Henry (Keanu Reeves) is a Buffalo toll booth collector who is suckered by old high school friend Eddie Vibes (Fisher Stevens, "Short Circuit") into driving the getaway car on a bank job. Henry didn't have a clue what was going on, but was the only one to go to prison and when he gets out of prison he decides to profit on the time with "Henry's Crime."
With his second film, director Malcolm Venville ("44 Inch Chest") once again doesn't so much tell a story as provide an odd outline for an actor's workshop. This shaggy dog story just doesn't hold together, but Reeves charms as the deadpan hub of a wacky wheel. Reeves's minimal acting style makes understanding his character a gradual process, built in part by his generosity to costars who paint with broader, brighter strokes. James Caan, as Henry's cellmate Max, is terrifically funny here, and he and Reeves are an unlikely but effective team.
The film plays a little like "Small Time Crooks" meets "Vanya on 42nd Street." Henry is in a kind of paralysis when we meet him, panicked by his wife Debbie's (Judy Greer, "Love and Other Drugs") desire for a baby. When Eddie shows up at their door out of the blue with a vomiting man in a baseball uniform, Henry's life takes a sharp turn. Believing he's subbing for a first baseman, Henry's sitting in the driver's seat when the bank robbery goes awry, a sitting duck for security guard Frank (Bill Duke, "A Rage in Harlem"). In prison, he's shown the ropes by cell mate Max, a man perfectly content to live out his remaining days on the state's dime. When Henry gets out, he's starting fresh, Debbie having left him for Joe (Danny Hoch, "American Splendor," "We Own the Night"), the vomiting would be criminal. Two things happen to set his path. First, he sees an old newspaper article about a tunnel to Buffalo Savings's vault from the Orpheum theater's basement. Secondly, he meets Julie (Vera Farmiga, "Source Code"), an actress about to star in "The Cherry Orchard" in said theater, when she hits him with her car as he cases said bank. Henry becomes smitten with the actress and Max gets a job as a volunteer at the theater.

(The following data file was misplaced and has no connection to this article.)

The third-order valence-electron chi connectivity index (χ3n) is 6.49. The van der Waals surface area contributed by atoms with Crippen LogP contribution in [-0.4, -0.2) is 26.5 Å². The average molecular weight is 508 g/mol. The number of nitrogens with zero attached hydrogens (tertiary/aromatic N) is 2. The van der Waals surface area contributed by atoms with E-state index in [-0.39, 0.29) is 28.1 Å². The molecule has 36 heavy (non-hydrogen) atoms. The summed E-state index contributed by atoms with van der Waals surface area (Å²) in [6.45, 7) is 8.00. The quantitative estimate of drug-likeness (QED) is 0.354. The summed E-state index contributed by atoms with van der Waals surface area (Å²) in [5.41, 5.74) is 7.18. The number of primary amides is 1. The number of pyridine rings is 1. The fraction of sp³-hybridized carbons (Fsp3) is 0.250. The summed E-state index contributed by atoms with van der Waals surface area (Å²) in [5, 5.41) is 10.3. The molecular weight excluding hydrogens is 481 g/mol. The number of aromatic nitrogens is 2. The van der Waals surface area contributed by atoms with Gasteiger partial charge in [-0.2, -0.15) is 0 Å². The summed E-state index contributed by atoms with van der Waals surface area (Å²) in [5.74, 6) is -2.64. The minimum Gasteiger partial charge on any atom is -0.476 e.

There is a lot of clunky execution in producer Sacha Gervasi ("The Terminal") & David White's ("Undisputed II: Last Man Standing") script. A tunnel to a bank vault discovered decades ago would surely not still be accessible, let alone through only one layer of wood framing. It makes no sense that the folks rehearsing Chekhov wouldn't notice the sledgehammering and drilling going on in the dressing room of Lopakhin, a role which Henry ends up taking after Max arranges the original actor's ousting. Frank's reintroduction into the action is not only cliched, but lumpen. The themes of the play have little to do with the goings on around it and the film's finale, in which Henry romances Julie on stage, ditches Chekhov altogether, a bad move. But the film's farcical elements are often delightful. It's amusing to see actors within a film critiquing Reeves's acting ability (Henry is deemed 'a natural' and looks quite striking bearded and in costume). Small elements, like Julie's fame in a local commercial, Joe's attempt to go straight or Max's desire for a hot bath, pop back up in understatedly amusing ways.
This low budget indie is an odd duck and it rather falls apart at the end, but it's curiously likable nonetheless. The cast is terrific and includes Peter Stormare ("Fargo") as the play's enigmatic director Darek.
Robin's review coming soon. B-
and Ratings Archive | Top
10 | Video
Reeling has been chosen as a Movie Review Query Engine Top Critic.